The province of Groningen is set to start testing hyperloop transportation systems as early as 2024, according to regional development company NOM.
In a statement released in July, the NOM (Noordelijke Ontwikkelingsmaatschappij) said new investment from key public and private investors created the foundation for the completion of the European Hyperloop Center (EHC) and the company’s test vehicle. The EHC is a 420-meter-long test facility, including a track switch. The news was picked up by the Groninger Internet Courant.
Hyperloops are ground-level transportation systems in which people could travel in hovering pods. The pods use magnetism to hover and are propelled along a track inside a vacuum tube at speeds up to 1200 km/h. That’s just below the speed of sound.
In 2020, the Province of Groningen, the City of Groningen and Hardt Hyperloop founded the EHC as a public-private initiative. This is a not-for-profit open innovation centre in Veendam, a town 25km away from the city of Groningen. It was set up to accelerate hyperloop development. The test location has a fully operational hyperloop track switch, which is a critical component for the implementation of hyperloop networks. The EHC will also become an open testing facility, allowing other hyperloop developers and companies interested in hyperloop components to conduct tests at the centre.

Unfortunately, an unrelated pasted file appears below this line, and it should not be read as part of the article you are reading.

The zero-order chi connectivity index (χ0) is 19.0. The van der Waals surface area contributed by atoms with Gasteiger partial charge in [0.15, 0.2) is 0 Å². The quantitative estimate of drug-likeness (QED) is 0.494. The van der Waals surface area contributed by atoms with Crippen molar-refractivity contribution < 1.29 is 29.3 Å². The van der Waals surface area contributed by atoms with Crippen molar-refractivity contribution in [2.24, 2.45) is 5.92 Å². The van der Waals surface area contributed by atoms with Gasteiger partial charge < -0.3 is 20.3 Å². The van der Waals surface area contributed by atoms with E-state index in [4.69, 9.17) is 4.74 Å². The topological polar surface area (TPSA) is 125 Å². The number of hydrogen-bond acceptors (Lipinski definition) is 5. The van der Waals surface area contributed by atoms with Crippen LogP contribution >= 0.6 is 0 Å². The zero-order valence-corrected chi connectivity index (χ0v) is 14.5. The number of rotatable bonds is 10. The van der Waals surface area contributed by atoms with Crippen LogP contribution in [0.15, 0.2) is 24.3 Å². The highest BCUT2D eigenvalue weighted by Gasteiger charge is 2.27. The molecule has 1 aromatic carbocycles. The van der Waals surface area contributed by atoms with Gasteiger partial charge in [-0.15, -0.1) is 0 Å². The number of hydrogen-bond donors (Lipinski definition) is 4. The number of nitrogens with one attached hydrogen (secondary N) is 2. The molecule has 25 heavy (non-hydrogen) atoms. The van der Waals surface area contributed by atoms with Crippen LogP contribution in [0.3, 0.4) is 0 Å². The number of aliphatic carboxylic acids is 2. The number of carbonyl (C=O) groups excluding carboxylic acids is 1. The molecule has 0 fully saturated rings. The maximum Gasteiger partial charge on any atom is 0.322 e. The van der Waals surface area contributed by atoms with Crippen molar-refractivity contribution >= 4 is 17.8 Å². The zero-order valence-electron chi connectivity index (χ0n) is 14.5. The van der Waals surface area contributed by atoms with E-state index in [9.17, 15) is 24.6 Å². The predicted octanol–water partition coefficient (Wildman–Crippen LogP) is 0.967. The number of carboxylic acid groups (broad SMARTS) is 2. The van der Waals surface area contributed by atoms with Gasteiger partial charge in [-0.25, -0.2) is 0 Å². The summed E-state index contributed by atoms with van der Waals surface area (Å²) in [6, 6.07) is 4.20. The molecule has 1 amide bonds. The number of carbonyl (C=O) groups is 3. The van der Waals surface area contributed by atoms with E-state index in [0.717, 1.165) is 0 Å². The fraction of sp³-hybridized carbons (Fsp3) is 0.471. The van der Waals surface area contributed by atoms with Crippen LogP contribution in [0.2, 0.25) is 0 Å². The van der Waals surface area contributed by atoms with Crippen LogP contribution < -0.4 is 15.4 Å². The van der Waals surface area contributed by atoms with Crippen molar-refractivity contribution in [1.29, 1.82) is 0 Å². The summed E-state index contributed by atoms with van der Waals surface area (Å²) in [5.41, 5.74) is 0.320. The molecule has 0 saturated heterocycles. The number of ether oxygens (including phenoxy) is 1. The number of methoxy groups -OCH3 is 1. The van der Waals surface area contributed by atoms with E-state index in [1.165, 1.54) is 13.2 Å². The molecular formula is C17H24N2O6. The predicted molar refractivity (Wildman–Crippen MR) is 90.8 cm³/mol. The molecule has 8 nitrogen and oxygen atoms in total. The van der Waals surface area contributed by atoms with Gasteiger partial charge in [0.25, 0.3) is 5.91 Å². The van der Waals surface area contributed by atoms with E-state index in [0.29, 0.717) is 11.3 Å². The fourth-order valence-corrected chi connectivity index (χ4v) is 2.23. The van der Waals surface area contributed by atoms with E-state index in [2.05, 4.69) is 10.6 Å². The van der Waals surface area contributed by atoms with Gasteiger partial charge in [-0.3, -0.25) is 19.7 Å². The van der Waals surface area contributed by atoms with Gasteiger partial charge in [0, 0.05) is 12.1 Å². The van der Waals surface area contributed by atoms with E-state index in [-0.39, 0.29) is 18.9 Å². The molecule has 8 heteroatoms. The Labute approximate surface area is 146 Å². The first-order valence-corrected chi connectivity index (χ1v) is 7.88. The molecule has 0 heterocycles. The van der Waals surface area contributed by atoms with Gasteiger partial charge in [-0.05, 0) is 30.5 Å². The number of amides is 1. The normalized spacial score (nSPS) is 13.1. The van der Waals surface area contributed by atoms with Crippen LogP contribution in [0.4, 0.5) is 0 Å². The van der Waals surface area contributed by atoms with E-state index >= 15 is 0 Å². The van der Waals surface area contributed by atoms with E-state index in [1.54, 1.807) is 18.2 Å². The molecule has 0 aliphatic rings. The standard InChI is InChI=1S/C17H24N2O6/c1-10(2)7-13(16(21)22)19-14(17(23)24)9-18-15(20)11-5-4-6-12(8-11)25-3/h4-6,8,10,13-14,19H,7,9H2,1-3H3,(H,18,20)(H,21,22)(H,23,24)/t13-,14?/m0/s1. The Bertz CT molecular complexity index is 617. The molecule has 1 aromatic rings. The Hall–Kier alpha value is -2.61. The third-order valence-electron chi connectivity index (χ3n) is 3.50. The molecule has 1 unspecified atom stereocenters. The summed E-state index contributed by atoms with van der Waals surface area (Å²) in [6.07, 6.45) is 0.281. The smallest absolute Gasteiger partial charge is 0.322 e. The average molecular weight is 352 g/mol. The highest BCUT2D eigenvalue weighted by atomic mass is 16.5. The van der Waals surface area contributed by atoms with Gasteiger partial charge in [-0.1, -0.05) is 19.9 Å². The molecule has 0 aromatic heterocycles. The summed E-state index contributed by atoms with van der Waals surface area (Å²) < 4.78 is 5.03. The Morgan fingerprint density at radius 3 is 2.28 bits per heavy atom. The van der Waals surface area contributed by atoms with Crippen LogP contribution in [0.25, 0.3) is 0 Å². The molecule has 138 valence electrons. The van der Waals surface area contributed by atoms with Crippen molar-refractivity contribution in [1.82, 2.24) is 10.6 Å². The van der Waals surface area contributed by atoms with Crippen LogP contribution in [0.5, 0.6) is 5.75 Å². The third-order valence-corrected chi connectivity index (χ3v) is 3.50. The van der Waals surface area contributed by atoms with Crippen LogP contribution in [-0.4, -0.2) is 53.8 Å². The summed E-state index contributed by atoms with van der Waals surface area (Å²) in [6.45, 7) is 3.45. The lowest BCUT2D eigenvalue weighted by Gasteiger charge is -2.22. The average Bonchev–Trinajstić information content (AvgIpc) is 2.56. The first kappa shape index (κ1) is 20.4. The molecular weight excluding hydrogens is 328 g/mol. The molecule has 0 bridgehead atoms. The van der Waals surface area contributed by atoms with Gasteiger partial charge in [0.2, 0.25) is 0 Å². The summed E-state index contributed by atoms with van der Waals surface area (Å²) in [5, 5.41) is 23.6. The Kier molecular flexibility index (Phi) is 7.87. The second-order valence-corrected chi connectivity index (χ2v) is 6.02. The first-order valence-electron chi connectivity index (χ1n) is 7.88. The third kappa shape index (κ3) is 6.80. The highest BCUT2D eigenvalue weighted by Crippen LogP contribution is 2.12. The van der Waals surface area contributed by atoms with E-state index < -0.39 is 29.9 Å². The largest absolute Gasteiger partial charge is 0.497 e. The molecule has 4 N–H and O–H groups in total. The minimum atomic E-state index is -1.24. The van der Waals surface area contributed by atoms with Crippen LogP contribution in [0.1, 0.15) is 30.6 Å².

In 2024, Hardt Hyperloop will begin testing to demonstrate that the underlying technology of the hyperloop works and thus contributes to the future of transport.
The construction of the hyperloop tubes and the foundations has already started. And the first pipes will be installed by the end of summer 2023.
“Groningen has a leading position in supporting sustainable transport and energy development. As early as 2019, Groningen committed itself to the establishment of the European Hyperloop Center. Investing in Hardt’s hyperloop development is therefore a matter of course,” said Jan Martin Timmer, fund manager of Investment Fund Groningen.